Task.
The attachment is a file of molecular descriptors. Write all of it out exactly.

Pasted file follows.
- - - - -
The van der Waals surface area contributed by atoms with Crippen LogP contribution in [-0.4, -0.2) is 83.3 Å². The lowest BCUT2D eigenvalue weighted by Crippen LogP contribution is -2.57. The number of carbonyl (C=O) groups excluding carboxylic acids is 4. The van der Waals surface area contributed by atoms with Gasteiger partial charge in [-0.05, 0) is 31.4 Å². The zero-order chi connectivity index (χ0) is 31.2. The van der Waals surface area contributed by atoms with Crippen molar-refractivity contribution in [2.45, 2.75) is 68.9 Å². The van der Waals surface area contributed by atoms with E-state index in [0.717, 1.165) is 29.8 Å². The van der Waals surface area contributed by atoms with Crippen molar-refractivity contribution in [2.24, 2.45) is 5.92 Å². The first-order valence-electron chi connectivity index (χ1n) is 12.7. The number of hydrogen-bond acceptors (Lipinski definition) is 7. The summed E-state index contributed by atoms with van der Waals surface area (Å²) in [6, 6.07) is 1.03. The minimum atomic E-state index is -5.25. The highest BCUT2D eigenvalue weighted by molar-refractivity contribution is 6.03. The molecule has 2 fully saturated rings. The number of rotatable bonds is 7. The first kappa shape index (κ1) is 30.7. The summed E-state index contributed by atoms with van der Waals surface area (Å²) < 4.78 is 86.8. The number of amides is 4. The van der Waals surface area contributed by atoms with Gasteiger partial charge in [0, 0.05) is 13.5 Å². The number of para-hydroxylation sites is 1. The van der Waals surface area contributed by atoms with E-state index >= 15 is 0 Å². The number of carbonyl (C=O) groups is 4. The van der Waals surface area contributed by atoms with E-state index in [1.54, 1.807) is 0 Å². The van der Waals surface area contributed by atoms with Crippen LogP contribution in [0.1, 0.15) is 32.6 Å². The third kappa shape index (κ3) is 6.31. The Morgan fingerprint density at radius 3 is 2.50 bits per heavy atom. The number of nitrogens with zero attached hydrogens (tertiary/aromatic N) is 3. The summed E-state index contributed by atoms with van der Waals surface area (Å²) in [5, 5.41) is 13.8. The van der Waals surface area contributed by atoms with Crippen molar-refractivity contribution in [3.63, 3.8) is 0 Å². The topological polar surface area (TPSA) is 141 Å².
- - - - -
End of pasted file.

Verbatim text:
The van der Waals surface area contributed by atoms with Crippen LogP contribution in [-0.4, -0.2) is 83.3 Å². The lowest BCUT2D eigenvalue weighted by Crippen LogP contribution is -2.57. The number of carbonyl (C=O) groups excluding carboxylic acids is 4. The van der Waals surface area contributed by atoms with Gasteiger partial charge in [-0.05, 0) is 31.4 Å². The zero-order chi connectivity index (χ0) is 31.2. The van der Waals surface area contributed by atoms with Crippen molar-refractivity contribution in [2.45, 2.75) is 68.9 Å². The van der Waals surface area contributed by atoms with E-state index in [0.717, 1.165) is 29.8 Å². The van der Waals surface area contributed by atoms with Crippen molar-refractivity contribution in [2.24, 2.45) is 5.92 Å². The first-order valence-electron chi connectivity index (χ1n) is 12.7. The number of hydrogen-bond acceptors (Lipinski definition) is 7. The summed E-state index contributed by atoms with van der Waals surface area (Å²) in [6, 6.07) is 1.03. The minimum atomic E-state index is -5.25. The highest BCUT2D eigenvalue weighted by molar-refractivity contribution is 6.03. The molecule has 2 fully saturated rings. The number of rotatable bonds is 7. The first kappa shape index (κ1) is 30.7. The summed E-state index contributed by atoms with van der Waals surface area (Å²) < 4.78 is 86.8. The number of amides is 4. The van der Waals surface area contributed by atoms with Gasteiger partial charge in [0, 0.05) is 13.5 Å². The number of para-hydroxylation sites is 1. The van der Waals surface area contributed by atoms with E-state index >= 15 is 0 Å². The number of carbonyl (C=O) groups is 4. The van der Waals surface area contributed by atoms with E-state index in [1.54, 1.807) is 0 Å². The van der Waals surface area contributed by atoms with Crippen LogP contribution in [0.1, 0.15) is 32.6 Å². The third kappa shape index (κ3) is 6.31. The Morgan fingerprint density at radius 3 is 2.50 bits per heavy atom. The number of nitrogens with zero attached hydrogens (tertiary/aromatic N) is 3. The summed E-state index contributed by atoms with van der Waals surface area (Å²) in [5, 5.41) is 13.8. The van der Waals surface area contributed by atoms with Crippen molar-refractivity contribution in [3.63, 3.8) is 0 Å². The topological polar surface area (TPSA) is 141 Å².